Heat a frying pan to medium high heat. Add the olive oil and swirl about in the pan, then add the mushrooms and garlic and sautee for a few minutes. Season to taste with Red Robin seasoning. If the mushrooms get dry, add some white wine and cover for a couple minutes till the mushrooms are soft and moist. Pour off any excess mushroom juice (or wine) to use in your pizza crust.
Make the dough for the pizza crust (see recipe below).
When the dough is ready, light up the coals on the grill, and when they are hot, pile the coals up on one side of the grill, leaving the other side empty to make a not-as-hot spot for the toppings to melt. (If you are using a gas grill, heat up one area to very hot and a lower heat area for melting the cheese.)
Arrange your mushrooms and cheese right next to the grill so you’re ready to top the pizza when the crust is ready.
Put the grate on the grill, and place a crust on the grill over the hot coals, cover and let it cook for 5-10 minutes, checking it periodically. The crust should start to bubble up a little and get brown on the bottom. Once it is nicely browned on the bottom, flip it over onto the cooler side of the grill, add the toppings and cover the grill again till the cheese is melted. (For some more pics showing how to grill pizza, see my Grilled Thai Chicken Pizza post.)
Top the pizza with chives, scapes and fresh basil, cut and enjoy!
Italian Mushroom Tomato Pizza Crust
- 1 cup liquid (I used about 1/4 cup juice from cooking the mushrooms, 1/2 cup tomato juice, and filled the rest of the cup with water)
- 2 tablespoons olive oil
- 2 tablespoons sugar
- 1 teaspoon salt
- 1 1/2 cups bread flour
- 1 cup unbleached white whole wheat flour
- 2 1/4 teaspoons yeast
- 2 teaspoons Italian Seasoning
- 1/4 teaspoon garlic powder
Put all ingredients into the bread machine and put it on the dough setting. When the dough is done, divide it into four balls. Shape each ball into a disc shape, cover with a towel and let rest about 5 – 10 minutes. On a clean, flat surface sprinkled with cornmeal, roll out the dough for your crust with a rolling pin. Cover and let rest until the grill is ready and you have all your ingredients prepped and ready. The trick to grilling pizza is to have all the toppings ready to add to the pizza quickly as soon as you flip the dough over.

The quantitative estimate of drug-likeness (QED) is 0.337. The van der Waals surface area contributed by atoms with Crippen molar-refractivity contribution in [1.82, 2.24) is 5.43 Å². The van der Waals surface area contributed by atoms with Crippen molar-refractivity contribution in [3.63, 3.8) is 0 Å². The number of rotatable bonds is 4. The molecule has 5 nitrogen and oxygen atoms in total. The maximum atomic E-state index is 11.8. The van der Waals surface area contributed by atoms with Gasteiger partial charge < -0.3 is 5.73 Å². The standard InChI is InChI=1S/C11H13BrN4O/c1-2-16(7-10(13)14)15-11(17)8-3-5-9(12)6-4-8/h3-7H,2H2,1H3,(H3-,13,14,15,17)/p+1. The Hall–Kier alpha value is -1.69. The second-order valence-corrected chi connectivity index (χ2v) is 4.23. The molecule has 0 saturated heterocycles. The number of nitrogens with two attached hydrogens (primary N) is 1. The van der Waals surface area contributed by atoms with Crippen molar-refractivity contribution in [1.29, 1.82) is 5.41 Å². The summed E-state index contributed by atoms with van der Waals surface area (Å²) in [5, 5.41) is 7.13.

So we got back from vacation last night after a long long 14-hour drive. I needed some GOOD food today, something that not only tastes good, but has all those super-nutritional things in it that are hard to find when you’re travelling. So I threw together this wilted kale salad. It has just the right mix of protein, fiber, grains, greens and herbs, with a little salty smoky taste from the bacon and cheese and a bit of crunch from the sunflower seeds. This was just what I was missing while I was on vacation!
The trip to Yellowstone was lovely, the scenery was spectacular, and it was great to spend time together with my kids where we actually TALKED to each other and joked around and just enjoyed each other’s company … we really had a good time … but there were a few aspects of a normal “vacation” we kind of missed. Trips to the coffee shop. Eating exceptional food. We ate our meals in the car or the hotel for the most part. The first night I tried to get the kids to go out with me, but they were exhausted from the drive and just wanted to chill (and play on their computers) in the hotel room. The second and third days we ate sandwiches in the car and breakfast & dinner in the room. The resort we stayed at had a gas grill, so I cooked up grilled salmon one night and chicken and hot dogs the next, but by the third night we were dying for some really good food OUT. So Wednesday after the tour of my favorite brewery, the Grand Teton Brewing Company (which was wonderful!), we decided to try a brew-pub in Jackson, the Snake River Brewing Company. We were disappointed. The food was okay, but the pretzel was cold and hard, the pizzas and fish and chips were mediocre. It wasn’t the really good food we were hoping for at all on our “big night out”. And after visiting Grand Teton, even the beer tasted kind of blah. The whole experience just made us want to go home.
Oh but before we go on, you need to see the awesome beer I had at the Grand Teton Brewing Company … this is the Wake Up Call Imperial Coffee Porter. I really wanted to bring some home with me, but they didn’t have any bottled for sale … I’m hoping like mad that they DO send some our way soon because I really loved this deep dark beer! The other cool part about our brewery tour was my teenagers each got a bottle of the Black Cherry soda straight off the bottling line, which was REALLY cool. It made them feel much more welcome.
(No, there’s no beer in this dish … I just wanted to TELL someone about this awesome beer and the great time we had at the brewery … if you want an awesome recipe for dark beer, check out the Black Cauldron Imperial Chocolate Stout Cake)
Okay, anyway, back to the topic at hand … what were we talking about? Oh yes, the quinoa, kale & bacon salad …